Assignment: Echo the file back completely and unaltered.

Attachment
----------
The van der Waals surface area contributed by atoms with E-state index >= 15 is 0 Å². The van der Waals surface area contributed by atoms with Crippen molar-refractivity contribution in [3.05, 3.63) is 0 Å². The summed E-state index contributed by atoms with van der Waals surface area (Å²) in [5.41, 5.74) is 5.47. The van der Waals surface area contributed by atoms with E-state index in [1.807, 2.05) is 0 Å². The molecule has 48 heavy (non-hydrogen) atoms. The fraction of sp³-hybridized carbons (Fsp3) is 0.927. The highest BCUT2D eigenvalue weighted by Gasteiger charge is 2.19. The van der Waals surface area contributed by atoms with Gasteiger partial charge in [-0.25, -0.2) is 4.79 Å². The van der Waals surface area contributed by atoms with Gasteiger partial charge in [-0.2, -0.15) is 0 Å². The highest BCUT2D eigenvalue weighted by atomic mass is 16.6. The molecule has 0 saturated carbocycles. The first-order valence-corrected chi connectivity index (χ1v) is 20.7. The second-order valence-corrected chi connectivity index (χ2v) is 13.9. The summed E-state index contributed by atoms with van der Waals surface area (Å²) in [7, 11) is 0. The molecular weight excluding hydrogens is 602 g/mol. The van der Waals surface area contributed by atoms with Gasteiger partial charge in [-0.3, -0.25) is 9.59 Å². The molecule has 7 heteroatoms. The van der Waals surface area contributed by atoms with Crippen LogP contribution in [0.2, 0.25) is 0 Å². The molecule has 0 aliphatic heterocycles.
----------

The van der Waals surface area contributed by atoms with E-state index >= 15 is 0 Å². The van der Waals surface area contributed by atoms with Crippen molar-refractivity contribution in [3.05, 3.63) is 0 Å². The summed E-state index contributed by atoms with van der Waals surface area (Å²) in [5.41, 5.74) is 5.47. The van der Waals surface area contributed by atoms with E-state index in [1.807, 2.05) is 0 Å². The molecule has 48 heavy (non-hydrogen) atoms. The fraction of sp³-hybridized carbons (Fsp3) is 0.927. The highest BCUT2D eigenvalue weighted by Gasteiger charge is 2.19. The van der Waals surface area contributed by atoms with Gasteiger partial charge in [-0.25, -0.2) is 4.79 Å². The van der Waals surface area contributed by atoms with Gasteiger partial charge in [-0.2, -0.15) is 0 Å². The highest BCUT2D eigenvalue weighted by atomic mass is 16.6. The molecule has 0 saturated carbocycles. The first-order valence-corrected chi connectivity index (χ1v) is 20.7. The second-order valence-corrected chi connectivity index (χ2v) is 13.9. The summed E-state index contributed by atoms with van der Waals surface area (Å²) in [7, 11) is 0. The molecular weight excluding hydrogens is 602 g/mol. The van der Waals surface area contributed by atoms with Gasteiger partial charge in [-0.3, -0.25) is 9.59 Å². The molecule has 7 heteroatoms. The van der Waals surface area contributed by atoms with Crippen LogP contribution in [0.2, 0.25) is 0 Å². The molecule has 0 aliphatic heterocycles.